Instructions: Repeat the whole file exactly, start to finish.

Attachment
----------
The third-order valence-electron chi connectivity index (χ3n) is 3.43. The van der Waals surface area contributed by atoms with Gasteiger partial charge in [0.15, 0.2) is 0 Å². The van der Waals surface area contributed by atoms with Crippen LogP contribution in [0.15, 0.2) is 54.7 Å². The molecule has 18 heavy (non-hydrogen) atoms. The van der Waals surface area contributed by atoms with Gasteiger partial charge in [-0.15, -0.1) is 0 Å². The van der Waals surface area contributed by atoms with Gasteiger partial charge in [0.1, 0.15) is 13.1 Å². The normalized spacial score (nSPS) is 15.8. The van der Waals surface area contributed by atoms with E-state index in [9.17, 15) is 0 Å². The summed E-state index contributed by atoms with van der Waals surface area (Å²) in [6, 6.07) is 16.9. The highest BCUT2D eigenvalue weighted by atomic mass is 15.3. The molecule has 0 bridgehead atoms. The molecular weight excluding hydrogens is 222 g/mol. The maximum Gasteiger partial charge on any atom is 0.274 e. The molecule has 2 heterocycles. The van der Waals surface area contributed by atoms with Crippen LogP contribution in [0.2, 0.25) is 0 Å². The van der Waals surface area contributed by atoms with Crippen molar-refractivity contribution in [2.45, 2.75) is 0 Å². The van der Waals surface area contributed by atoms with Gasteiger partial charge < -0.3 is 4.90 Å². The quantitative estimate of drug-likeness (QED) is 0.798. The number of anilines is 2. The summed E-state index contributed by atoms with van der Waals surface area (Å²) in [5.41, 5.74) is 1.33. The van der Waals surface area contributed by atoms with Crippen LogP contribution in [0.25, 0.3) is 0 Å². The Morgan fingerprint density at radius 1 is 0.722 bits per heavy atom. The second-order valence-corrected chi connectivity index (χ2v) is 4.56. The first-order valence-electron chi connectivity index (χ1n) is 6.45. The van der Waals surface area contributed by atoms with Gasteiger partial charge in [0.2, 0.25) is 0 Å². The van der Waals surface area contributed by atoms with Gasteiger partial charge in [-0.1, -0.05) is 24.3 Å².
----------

The third-order valence-electron chi connectivity index (χ3n) is 3.43. The van der Waals surface area contributed by atoms with Gasteiger partial charge in [0.15, 0.2) is 0 Å². The van der Waals surface area contributed by atoms with Crippen LogP contribution in [0.15, 0.2) is 54.7 Å². The molecule has 18 heavy (non-hydrogen) atoms. The van der Waals surface area contributed by atoms with Gasteiger partial charge in [-0.15, -0.1) is 0 Å². The van der Waals surface area contributed by atoms with Gasteiger partial charge in [0.1, 0.15) is 13.1 Å². The normalized spacial score (nSPS) is 15.8. The van der Waals surface area contributed by atoms with E-state index in [9.17, 15) is 0 Å². The summed E-state index contributed by atoms with van der Waals surface area (Å²) in [6, 6.07) is 16.9. The highest BCUT2D eigenvalue weighted by atomic mass is 15.3. The molecule has 0 bridgehead atoms. The molecular weight excluding hydrogens is 222 g/mol. The maximum Gasteiger partial charge on any atom is 0.274 e. The molecule has 2 heterocycles. The van der Waals surface area contributed by atoms with Crippen LogP contribution in [0.2, 0.25) is 0 Å². The van der Waals surface area contributed by atoms with Crippen molar-refractivity contribution in [2.45, 2.75) is 0 Å². The van der Waals surface area contributed by atoms with Gasteiger partial charge < -0.3 is 4.90 Å². The quantitative estimate of drug-likeness (QED) is 0.798. The number of anilines is 2. The summed E-state index contributed by atoms with van der Waals surface area (Å²) in [5.41, 5.74) is 1.33. The van der Waals surface area contributed by atoms with Crippen LogP contribution in [0.25, 0.3) is 0 Å². The Morgan fingerprint density at radius 1 is 0.722 bits per heavy atom. The second-order valence-corrected chi connectivity index (χ2v) is 4.56. The first-order valence-electron chi connectivity index (χ1n) is 6.45. The van der Waals surface area contributed by atoms with Gasteiger partial charge in [0.2, 0.25) is 0 Å². The van der Waals surface area contributed by atoms with Gasteiger partial charge in [-0.1, -0.05) is 24.3 Å².